4. Prepare a manuscript of the literature review with recommendations for submission to a peer review journal.
5. Produce a series of 1-page key recommendation fact sheets for farmers.
The study found that the main groups of mycotoxins that effect ruminant health and performance include aflatoxins (AFL), fumonisins (FUM), ochratoxin A (OTA), trichothescenes (TRIC) and zearalenone (ZEN).
Mycotoxins can be found in grain (during growth and storage), silage and straw and production is influenced by environmental conditions including pre and post-harvest temperature, agronomic practice and carbon dioxide and moisture levels. The report demonstrated that good agricultural and storage practices are the best ways to control and prevent mycotoxin contamination of feedstuffs and subsequent exposure to livestock.
High levels of the mycotoxin Deoxynivalenol (DON) have been found after all forms of agronomy. DON is produced by Fusarium mould as a result of Fusarium head blight infections in the crop. Maize is a major host for the mould Fusarium, therefore crops following maize are much more likely to be contaminated with the mycotoxin. Cultivation method was also found to influence mycotoxin production, with DON concentrations being ten times higher when min-till rather than ploughing was used. This reduction in DON was linked to a reduction in crop residue left on the soil surface. A short delay in harvest has little effect on mycotoxin production but a longer delay with an extended ripening phase due to wet weather can result in large increases in Fusarium mycotoxins.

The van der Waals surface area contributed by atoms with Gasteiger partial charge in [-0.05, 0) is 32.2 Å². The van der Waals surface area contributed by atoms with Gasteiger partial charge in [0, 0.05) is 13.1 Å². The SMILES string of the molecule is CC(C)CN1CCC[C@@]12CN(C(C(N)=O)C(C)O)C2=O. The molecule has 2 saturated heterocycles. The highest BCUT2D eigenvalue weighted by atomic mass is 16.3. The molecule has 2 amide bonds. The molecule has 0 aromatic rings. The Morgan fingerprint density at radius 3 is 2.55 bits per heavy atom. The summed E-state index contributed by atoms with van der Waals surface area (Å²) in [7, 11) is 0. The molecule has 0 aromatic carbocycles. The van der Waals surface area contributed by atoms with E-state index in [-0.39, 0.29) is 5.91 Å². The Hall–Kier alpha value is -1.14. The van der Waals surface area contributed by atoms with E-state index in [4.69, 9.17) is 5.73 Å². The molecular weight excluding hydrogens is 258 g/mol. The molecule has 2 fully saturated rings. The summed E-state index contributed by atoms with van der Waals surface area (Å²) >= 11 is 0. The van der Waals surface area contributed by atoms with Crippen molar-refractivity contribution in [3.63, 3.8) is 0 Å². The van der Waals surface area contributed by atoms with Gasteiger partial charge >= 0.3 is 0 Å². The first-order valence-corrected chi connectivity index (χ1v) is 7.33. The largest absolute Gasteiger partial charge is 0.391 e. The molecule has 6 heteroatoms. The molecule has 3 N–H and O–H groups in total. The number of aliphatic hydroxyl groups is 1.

The amount of mycotoxins produced during storage is dependent upon the moisture content and the temperature of stored grain. Mycotoxin production cannot occur once the moisture content of the grain is below 15%, therefore it is important that grain is dried and cooled as soon as possible after harvest. Some mycotoxins, including OTA, are not produced on the growing grain but the mould that produce them can survive between harvests on old grain and dust present on machinery and stores. To reduce the risk of OTA it is recommended stores and machinery are cleaned thoroughly before each new crop is harvested.